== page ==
Tre Kronor har anlitat en Data Scientist inför World Cup!

Data Scientist ..? Vad är det och vad har analys av data att göra med hockey..?
Låt oss spola tillbaka bandet cirka 1,5 år. I april 2015 skrev jag det här blogginlägget om att nästa generations analys av hockeydata är här.

Den så kallade "avancerade statistiken" eller ”Hockeyanalysen 2.0” som jag benämnde den, var då bara i sin linda i Sverige. Det blev mycket surr runt om ämnet och såväl klubbar, media och förbund visade ett intresse för att börja använda statistik för att utveckla spelet och använda fakta istället för känslor för att fatta beslut om spelidéer.

Under förra Hockey-VM slängde jag, lite på chans, iväg en Tweet till Tommy Boustedt - ordförande för svenska ishockeyförbundet att de borde anlita min kollega Jon Blomqvist till nästa turnering.

Tommy Boustedt tweet

Tweeten ledde senare till ett möte med Tommy, och strax därefter tillträdde Rikard Grönborg som ny förbundskapten för Tre Kronor. Vi träffades och för Rikard var avancerad statistik inget nytt under solen efter sina år i USA och som tidigare scout. Dock hade Tre Kronor inte arbetat med visualisering av statistik och inte heller tidigare anlitat en Data Scientist för samla in, bearbeta och göra data pedagogiskt och begriplig.

Rikard och Jon fann snabbt varandra. Jon förstod snabbt att det krävdes mer än några tabeller från NHL’s hemsida och några excelark för att kunna göra en grundlig analys av alla spelare.

Rikard Grönborg_Jon Blomqvist

Så Jon samlade strukturerat in data från 1230 matcher vilket resulterade i 400.000 händelser (som t ex skottförsök, utvisningar etc ) och cirka 1.000.000 byten från hela NHL säsongen 15/16. Datat bearbetades och analyser togs fram till Rikard inför laguttagningen till World Cup Of Hockey, där Sverige spelar sin första match den 18:e september.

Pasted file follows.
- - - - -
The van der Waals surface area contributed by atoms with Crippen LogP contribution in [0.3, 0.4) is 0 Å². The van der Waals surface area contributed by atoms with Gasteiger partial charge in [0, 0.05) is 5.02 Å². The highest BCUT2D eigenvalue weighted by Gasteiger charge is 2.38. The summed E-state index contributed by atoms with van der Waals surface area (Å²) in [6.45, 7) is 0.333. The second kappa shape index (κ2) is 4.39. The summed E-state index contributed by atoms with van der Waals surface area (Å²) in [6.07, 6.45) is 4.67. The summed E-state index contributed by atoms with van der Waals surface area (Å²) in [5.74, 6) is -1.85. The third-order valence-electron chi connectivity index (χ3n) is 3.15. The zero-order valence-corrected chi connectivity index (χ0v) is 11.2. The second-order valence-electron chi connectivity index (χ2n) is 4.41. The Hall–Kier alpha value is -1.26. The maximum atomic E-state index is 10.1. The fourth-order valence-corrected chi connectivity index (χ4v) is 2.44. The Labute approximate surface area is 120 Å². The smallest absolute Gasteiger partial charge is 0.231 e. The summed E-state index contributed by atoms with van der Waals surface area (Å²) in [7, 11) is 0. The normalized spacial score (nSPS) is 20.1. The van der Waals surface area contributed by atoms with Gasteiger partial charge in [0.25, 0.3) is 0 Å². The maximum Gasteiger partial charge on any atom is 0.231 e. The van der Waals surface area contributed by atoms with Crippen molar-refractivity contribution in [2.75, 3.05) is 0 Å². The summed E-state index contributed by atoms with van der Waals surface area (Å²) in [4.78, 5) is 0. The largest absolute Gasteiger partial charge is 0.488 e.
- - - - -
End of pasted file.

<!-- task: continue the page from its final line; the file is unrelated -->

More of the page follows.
Är detta då en ”en svensk Moneyball”..? Nja… Liksom i filmen använde Tre Kronor visserligen statistik i sin laguttagning, med till skillnad från filmen, så fanns analysen med som ett komplement och inte ett substitut för Tre Kronor. Analysen tillför en ytterligare dimension och ger svart på vitt svar på hur spelare presterat och kompletterar vad Grönborg och hans stab ser och hur det känner spelarna.

I den här filmen berättar Rikard om hur han och Tre Kronor använder av avancerad statistik!

Här kan näringslivet lära sig mycket från sporten! Ta vara på all data som finns tillgänglig, bearbeta och analysera den, och sist men kanske inte minst - gör den begriplig för beslutsfattare genom visualisering! Läs gärna Christers Bodell’s krönika från CFO World som berättar mer om hur näringslivet kan lära sig av idrotten.

Lyck till Tre Kronor i World Cup! Det kommer att bli ännu mer data att analysera efter turneringen, då NHL meddelat att de ska börja med så kallad ”Player Tracking”

Snart dags för Hockeyanalys 3.0! Intresserad av en fortsättning? Följ med här>  @jcarlback

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Analytics is a team sport at Team Sweden

  - its head coach leaves nothing to chance getting ready for World Cup of Ice Hockey

As the final push of the summer, warm weather rolled in over Göteborg, and the Swedish national hockey team "3 Kronor" stepped inside the city’s ice castle Scandinavium to practice and get ready. Saturday 17 September marks the beginning of World Cup of Hockey in Toronto. This version of 3 Kronor is not just any version. Just about everyone in the business will agree it’s the most competent group of hockey players ever to wear the Swedish jersey, extracted from the highest number of Swedish NHL players ever available. So it has not been without challenges to select the right set of players that collectively as a team has the highest chance of winning the tournament. Or, as I would put it, a team with the highest chance of delivering a performance that will yield the best possible result.